In the age of social media, it’s easy to fake that life is going perfectly.
From posting all the envious holiday snaps on Facebook through to curating the ideal Instagram page, the influencers of today can depict what the perfect life looks like. The humble brag that was once reserved for only those they were close to, is now out there on display to all.
But amongst all the blessed perfection on social media, you occasionally get a ‘real’ person baring all. Instead of just displaying the ‘best of me’, and hiding the worst, which most of us tend to do, they show us a more accurate portrayal of themselves and their life. And we love it.
Even in real life, there are people we know who are a little more courageous in sharing their story than others. They make us laugh, cry and sometimes cringe, as they reflect back to us some of the more shameful qualities that we have that we don’t allow others to see. We don’t show those parts of us, but their vulnerability in doing so is endearing.
We cheer at the end of a movie when the protagonist confesses his love, we commend our kids for owning up to their mistakes, we urge our family members to seek help for their troubles and we tell our friends to have the courage to speak their mind at work. We love vulnerability.
Yet we still have trouble doing it ourselves.
I have written about the uncomfortableness about getting personal before. In fact, of all my writings, the one that was the most personal resonated the most with others. Because people like people being personal, but only as long as they’re not the one doing it.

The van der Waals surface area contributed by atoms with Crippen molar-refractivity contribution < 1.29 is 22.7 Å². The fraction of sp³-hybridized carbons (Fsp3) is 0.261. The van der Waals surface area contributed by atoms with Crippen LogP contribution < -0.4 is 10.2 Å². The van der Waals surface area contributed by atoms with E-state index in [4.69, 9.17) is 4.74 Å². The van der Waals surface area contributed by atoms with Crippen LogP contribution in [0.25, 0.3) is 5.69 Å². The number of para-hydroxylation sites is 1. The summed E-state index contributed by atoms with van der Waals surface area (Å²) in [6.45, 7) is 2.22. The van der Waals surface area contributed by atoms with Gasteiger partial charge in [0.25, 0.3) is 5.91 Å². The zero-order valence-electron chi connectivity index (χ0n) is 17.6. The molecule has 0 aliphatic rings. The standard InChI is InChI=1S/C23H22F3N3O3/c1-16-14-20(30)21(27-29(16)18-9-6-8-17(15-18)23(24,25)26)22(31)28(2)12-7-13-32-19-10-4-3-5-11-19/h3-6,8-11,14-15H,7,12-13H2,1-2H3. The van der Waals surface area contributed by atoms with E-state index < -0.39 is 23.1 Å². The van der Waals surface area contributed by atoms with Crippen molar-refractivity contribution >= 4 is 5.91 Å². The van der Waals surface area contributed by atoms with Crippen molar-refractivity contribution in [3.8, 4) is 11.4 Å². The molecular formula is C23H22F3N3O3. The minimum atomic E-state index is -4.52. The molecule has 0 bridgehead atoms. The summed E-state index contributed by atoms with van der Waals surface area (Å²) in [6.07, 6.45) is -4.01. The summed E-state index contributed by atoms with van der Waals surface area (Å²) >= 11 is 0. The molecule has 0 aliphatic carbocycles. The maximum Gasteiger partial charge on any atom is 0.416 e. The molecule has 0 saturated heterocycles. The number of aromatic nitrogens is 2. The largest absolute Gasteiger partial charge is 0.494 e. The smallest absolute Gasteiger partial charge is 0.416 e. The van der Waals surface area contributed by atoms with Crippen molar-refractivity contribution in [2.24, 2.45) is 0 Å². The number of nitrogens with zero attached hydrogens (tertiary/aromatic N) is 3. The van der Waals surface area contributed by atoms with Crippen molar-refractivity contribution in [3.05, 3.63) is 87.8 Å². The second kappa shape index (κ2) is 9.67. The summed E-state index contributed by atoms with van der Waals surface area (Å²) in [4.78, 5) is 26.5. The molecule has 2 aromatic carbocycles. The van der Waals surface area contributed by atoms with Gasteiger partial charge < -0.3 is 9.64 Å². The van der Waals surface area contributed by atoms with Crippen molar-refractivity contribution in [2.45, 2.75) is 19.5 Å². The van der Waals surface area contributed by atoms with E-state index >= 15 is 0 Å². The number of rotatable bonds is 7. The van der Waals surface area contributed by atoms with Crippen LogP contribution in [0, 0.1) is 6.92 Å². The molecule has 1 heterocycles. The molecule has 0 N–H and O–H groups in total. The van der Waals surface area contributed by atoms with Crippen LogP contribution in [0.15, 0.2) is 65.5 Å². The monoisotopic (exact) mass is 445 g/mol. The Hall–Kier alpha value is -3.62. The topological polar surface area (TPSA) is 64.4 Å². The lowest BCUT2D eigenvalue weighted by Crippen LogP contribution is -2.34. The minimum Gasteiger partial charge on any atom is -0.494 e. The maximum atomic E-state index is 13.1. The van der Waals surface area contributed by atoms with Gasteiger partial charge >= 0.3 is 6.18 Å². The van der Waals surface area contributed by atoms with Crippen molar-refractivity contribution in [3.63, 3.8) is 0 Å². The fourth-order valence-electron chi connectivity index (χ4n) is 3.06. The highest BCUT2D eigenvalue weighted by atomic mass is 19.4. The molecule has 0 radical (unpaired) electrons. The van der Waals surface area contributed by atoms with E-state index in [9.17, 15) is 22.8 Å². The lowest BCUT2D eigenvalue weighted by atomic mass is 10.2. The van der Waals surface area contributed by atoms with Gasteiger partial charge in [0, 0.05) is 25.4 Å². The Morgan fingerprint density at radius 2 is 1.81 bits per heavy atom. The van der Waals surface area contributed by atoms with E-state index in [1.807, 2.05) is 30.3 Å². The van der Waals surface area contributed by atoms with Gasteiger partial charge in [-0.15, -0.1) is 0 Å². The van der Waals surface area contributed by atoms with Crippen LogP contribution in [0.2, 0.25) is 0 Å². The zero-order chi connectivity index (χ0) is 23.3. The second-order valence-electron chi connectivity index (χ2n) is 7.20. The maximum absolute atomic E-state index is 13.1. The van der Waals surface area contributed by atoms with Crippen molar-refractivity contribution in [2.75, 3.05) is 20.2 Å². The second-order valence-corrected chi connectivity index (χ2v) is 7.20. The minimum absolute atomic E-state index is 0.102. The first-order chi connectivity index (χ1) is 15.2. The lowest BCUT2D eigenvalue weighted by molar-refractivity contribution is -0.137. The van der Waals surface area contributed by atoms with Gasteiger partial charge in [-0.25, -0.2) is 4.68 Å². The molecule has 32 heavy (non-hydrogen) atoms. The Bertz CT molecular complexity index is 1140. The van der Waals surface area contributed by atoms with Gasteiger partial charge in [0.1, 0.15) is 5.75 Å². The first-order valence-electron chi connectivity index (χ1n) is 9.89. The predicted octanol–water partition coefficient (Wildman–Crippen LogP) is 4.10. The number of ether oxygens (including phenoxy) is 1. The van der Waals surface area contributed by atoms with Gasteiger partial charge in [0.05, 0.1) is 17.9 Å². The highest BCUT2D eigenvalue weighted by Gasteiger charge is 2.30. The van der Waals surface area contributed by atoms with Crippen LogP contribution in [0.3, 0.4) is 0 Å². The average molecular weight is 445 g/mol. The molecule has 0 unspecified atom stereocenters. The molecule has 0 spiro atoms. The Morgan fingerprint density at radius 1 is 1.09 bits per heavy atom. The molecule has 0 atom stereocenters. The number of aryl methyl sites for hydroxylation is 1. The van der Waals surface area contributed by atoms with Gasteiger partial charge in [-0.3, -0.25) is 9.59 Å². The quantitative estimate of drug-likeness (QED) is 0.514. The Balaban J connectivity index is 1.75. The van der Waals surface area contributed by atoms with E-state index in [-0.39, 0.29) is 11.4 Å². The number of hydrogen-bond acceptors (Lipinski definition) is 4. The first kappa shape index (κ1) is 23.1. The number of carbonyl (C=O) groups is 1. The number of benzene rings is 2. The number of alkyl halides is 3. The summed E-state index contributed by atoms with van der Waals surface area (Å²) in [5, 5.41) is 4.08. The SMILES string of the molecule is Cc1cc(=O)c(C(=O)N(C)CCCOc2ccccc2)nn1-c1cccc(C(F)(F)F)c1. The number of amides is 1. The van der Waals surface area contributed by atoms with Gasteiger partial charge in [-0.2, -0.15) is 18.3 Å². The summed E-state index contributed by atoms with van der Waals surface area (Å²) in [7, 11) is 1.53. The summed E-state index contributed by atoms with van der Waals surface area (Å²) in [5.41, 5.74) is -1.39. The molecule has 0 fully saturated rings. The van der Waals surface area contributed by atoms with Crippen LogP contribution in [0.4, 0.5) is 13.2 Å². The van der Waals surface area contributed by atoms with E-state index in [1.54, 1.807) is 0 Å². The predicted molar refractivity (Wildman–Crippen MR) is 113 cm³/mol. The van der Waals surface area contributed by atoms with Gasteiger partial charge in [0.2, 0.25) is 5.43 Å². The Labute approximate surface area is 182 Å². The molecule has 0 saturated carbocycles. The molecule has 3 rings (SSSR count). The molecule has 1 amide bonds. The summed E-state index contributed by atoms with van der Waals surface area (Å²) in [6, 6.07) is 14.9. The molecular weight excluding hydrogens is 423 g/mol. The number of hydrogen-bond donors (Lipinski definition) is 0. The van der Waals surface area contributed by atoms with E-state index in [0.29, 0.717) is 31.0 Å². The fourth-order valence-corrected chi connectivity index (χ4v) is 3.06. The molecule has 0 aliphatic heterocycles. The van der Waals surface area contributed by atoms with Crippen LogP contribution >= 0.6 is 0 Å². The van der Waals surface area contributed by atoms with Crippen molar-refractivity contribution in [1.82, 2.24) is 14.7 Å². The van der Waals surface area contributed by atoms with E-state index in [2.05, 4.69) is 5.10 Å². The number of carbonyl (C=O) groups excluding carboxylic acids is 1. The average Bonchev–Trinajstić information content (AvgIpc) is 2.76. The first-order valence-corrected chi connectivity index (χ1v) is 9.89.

This mismatch in the way we perceive vulnerability now has a name. The ‘Beautiful Mess’ effect refers to the way we take on a more negative view of our own vulnerability than we do others. We see vulnerability as courage in others, but a weakness in ourselves.
Recent research has suggested this to be true. The University of Mannheim tested participant’s perception of vulnerability in others, compared to their own vulnerability. In a wide variety of experiments, participants perceived their own vulnerability more negatively than other peoples.
The researchers speculated that perhaps this difference in perspectives could be explained by how we construe our own vulnerability in very concrete levels. Sharing our own ‘real’ is well, very real. Complete with all the things we can imagine that can go wrong in our lives, when we do get ‘real’. We think of the imaginary rejections, the pain, the judgement and the world ending when we share some of our ‘stuff’.
Vulnerability in others is viewed as more abstract, which without all the details of someone’s life, is seen as positive and risk friendly. That’s why we urge others to be vulnerable, but hesitate to do it ourselves.
This is the vulnerability paradox, as researcher, Dr Brene Brown describes: “it’s the first thing I look for in you, and the last thing I want you to see in me.”
But how can we do this uncomfortable vulnerability stuff in our own lives?
Perhaps it might start slowly with owning up to a mistake, reaching out for help, apologising for a wrong, or speaking up for our rights. It might be telling someone that a relationship is not working anymore, or it might be confessing our feelings for someone.
Any expression of vulnerability means an opening up of ourselves, even when there is a risk that it might not go as well as we want.
But in many cases, contrary to our fears, having that courage to open up and be vulnerable is often rewarded, many times immediately, sometimes in due course and often with only hindsight.
Being totally yourself, complete with all bests and all your worsts is going to give you the confidence to move in the right direction, even when it feels a little cringy at the time.
We like it when others do it, and what we see in others is often what we see in ourselves.
We don’t want to be a beautiful mess, but we all are.